“It’s a travesty that Jerome Starkey, a well-respected international journalist was detained and deported under questionable circumstances and is now no longer able to carry out his work in Kenya. But this is just one of many cases of media harassment and intimidation of journalists carried out by the Kenyan authorities,” said Justus Nyang’aya, Amnesty International Kenya Country Director.
In response to today’s announcement by Kenya’s Cabinet Secretary for Interior and Coordination of National Government Joseph Nkaissery that plans to close down Dadaab refugee camp would be delayed by six months, Muthoni Wanyeki, Amnesty International’s Regional Director for East Africa, the Horn and the Great Lakes, said:
“While we welcome the Cabinet Secretary’s pledge that repatriations will be carried out in a humane, dignified manner, the announcement is not a change in policy. Thousands of refugees remain at risk of forced repatriation to a war-torn country with and where they are at risk of death or injury in the ongoing conflict.”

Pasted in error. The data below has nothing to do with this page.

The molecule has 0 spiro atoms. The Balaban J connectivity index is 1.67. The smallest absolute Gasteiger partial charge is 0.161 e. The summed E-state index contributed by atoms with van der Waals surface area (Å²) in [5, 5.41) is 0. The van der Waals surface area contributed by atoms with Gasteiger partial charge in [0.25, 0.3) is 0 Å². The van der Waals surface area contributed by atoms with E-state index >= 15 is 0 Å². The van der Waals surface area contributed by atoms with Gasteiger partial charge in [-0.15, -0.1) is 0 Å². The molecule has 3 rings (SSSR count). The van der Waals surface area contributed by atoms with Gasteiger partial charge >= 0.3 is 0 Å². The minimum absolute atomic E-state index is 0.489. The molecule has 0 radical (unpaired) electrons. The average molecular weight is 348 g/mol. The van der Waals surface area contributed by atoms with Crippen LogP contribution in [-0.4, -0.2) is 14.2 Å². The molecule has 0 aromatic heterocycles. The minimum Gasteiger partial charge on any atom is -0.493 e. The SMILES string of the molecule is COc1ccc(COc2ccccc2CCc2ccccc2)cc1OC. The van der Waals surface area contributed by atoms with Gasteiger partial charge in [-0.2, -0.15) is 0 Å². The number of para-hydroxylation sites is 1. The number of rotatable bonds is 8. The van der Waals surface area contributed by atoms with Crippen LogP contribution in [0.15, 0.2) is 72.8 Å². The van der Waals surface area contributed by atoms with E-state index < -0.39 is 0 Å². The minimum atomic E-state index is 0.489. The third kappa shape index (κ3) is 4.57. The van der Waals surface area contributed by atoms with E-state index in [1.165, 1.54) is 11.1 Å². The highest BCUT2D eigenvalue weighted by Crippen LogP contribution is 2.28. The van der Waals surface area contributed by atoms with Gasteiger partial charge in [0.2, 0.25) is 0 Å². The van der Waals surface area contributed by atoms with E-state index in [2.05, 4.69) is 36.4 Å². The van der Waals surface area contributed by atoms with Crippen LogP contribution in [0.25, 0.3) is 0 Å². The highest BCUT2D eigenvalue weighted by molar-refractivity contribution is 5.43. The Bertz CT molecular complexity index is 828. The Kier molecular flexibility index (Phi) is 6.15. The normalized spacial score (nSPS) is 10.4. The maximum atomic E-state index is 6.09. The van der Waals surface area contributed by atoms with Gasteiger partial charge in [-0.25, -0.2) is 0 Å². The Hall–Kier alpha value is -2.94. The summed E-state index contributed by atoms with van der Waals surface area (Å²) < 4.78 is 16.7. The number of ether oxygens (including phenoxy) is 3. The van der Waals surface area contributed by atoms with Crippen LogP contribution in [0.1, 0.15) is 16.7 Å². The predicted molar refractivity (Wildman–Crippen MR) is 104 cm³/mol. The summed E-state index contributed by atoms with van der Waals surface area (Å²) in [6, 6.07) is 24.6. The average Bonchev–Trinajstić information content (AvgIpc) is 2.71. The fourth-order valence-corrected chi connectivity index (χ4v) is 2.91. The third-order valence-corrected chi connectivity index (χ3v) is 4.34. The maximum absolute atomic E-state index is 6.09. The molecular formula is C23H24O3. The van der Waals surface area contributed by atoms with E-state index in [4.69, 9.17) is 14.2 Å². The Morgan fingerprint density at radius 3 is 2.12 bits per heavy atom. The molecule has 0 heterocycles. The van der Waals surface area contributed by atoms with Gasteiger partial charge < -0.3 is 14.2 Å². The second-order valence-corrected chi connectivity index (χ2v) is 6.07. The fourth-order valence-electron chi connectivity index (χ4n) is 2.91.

“The Kenyan government must end its dogged determination to repatriate refugees against their will in contravention of international law and instead with donor support, embrace sustainable long-term solutions, including integration of the refugees into local communities. The international community must also share responsibility with Kenya by providing more resettlement places to the most vulnerable refugees.”
Just two weeks before the deadline given to close the Dadaab refugee camp, Kenyan government officials are deliberately coercing refugees to return to Somalia, where they risk being injured or killed in the ongoing armed conflict, Amnesty International said in a report released today.